According to DJ Soto, the future of churchgoing is in the metaverse because “it reaches people who can’t physically go to church.”
Many religious denominations now offer interactive digital locations to supplement traditional services, but unique to COVID-19 is the opportunity to experience spirituality in an immersive 3D environment through virtual reality (VR) technology.
As per a report by NZ Herald, Garret Bernal and his family were reportedly absent from a recent Sunday service during their quarantine for COVID-19 exposure. So he donned a VR headset and tried praying in the metaverse.
He was instantly transported to a three-dimensional virtual realm of pastures, cliffs and rivers as the representative of a pastor guided him and others through computer-generated images of Biblical passages that came to life. Bernal, a member of the Church of Jesus Christ of Latter-day Saints, stated:
“I couldn’t have had such an immersive church experience sitting in my pew. I was able to see the scriptures in a new way.”
Religious leaders like DJ Soto, a pastor based in Fredericksburg, Virginia, have espoused the benefits of VR and consider it a step forward in human self-realization. The future of churchgoing, according to him, is in the metaverse because “it reaches people who can’t physically go to church” due to COVID-19 or other aspects. Speaking to Cointelegraph, DJ Soto emphasized that “conversations about technology and spirituality need to coexist,” stating that:
“We have people who attend due to COVID-19, or for lack of accessibility to their physical church. We are a Web3 church, a first of its kind, that will lead Christianity into the brave world of cryptocurrency, DAOs, blockchain and other next-generation technologies. Conversations about technology and spirituality need to coexist. We are living in the best of times to experience innovation like this and we are looking forward to the journey ahead.”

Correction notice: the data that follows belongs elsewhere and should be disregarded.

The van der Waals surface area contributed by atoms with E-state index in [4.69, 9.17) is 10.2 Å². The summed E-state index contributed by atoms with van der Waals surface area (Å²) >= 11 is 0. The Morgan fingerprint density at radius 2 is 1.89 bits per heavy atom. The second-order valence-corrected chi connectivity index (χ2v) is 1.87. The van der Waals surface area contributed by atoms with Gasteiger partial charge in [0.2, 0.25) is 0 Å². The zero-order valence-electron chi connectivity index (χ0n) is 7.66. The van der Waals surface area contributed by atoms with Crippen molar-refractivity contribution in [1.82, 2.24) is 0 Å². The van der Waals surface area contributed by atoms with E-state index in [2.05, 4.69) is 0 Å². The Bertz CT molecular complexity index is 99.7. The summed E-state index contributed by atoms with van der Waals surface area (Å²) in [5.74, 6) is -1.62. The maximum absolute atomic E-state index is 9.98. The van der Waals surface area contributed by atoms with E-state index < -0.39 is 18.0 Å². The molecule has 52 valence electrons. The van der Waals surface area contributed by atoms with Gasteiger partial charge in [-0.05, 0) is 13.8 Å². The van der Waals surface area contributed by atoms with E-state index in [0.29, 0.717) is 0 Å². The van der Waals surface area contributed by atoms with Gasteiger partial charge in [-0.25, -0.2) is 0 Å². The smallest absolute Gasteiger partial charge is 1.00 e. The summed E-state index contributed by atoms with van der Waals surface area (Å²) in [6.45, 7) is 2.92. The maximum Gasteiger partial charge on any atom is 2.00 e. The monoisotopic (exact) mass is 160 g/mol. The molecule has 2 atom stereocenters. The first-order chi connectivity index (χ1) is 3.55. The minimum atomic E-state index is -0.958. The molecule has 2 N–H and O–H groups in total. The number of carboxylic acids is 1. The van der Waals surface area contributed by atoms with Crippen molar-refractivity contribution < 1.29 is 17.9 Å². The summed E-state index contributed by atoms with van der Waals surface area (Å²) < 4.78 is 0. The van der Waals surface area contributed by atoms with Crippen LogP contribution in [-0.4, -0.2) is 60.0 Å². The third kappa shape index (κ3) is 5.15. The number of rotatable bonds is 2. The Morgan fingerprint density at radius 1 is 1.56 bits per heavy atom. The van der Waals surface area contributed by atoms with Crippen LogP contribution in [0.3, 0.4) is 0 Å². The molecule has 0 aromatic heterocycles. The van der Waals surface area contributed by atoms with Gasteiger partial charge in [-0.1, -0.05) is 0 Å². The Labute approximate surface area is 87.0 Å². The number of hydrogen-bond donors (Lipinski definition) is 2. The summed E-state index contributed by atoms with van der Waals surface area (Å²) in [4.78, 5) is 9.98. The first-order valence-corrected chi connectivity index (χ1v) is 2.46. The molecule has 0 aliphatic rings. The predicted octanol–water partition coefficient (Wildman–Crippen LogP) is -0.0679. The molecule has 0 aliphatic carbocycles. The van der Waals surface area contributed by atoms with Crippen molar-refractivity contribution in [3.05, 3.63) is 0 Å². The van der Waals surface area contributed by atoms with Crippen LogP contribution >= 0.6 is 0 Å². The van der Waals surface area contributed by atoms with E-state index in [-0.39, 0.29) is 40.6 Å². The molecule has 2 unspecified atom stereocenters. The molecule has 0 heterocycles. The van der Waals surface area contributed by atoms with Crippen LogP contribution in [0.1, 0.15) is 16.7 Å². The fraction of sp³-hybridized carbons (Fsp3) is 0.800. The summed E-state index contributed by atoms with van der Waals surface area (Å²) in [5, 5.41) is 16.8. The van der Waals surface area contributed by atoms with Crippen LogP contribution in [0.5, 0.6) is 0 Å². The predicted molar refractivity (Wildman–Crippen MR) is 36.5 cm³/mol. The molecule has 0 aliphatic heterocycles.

The VR church is entirely based in the metaverse, and it aims to develop loving spiritual communities across the virtual realm, said Soto.
Per the Herald, there was little interest in attending during the first year and Soto frequently found himself preaching to a small group of individuals, most of them atheists and agnostics, who were more interested in discussing religion. However, the document states that his group has since expanded to around 200 people.
The report cites another clergyman, Reverend Jeremy Nickel, a Unitarian Universalist minister who lives in Colorado and calls himself a VR evangelist. His idea was to build a community and “get away from the brick and mortar” when he established SacredVR in 2017. However, it wasn’t until the COVID-19 pandemic that the group’s membership grew from a few dozen to hundreds of people.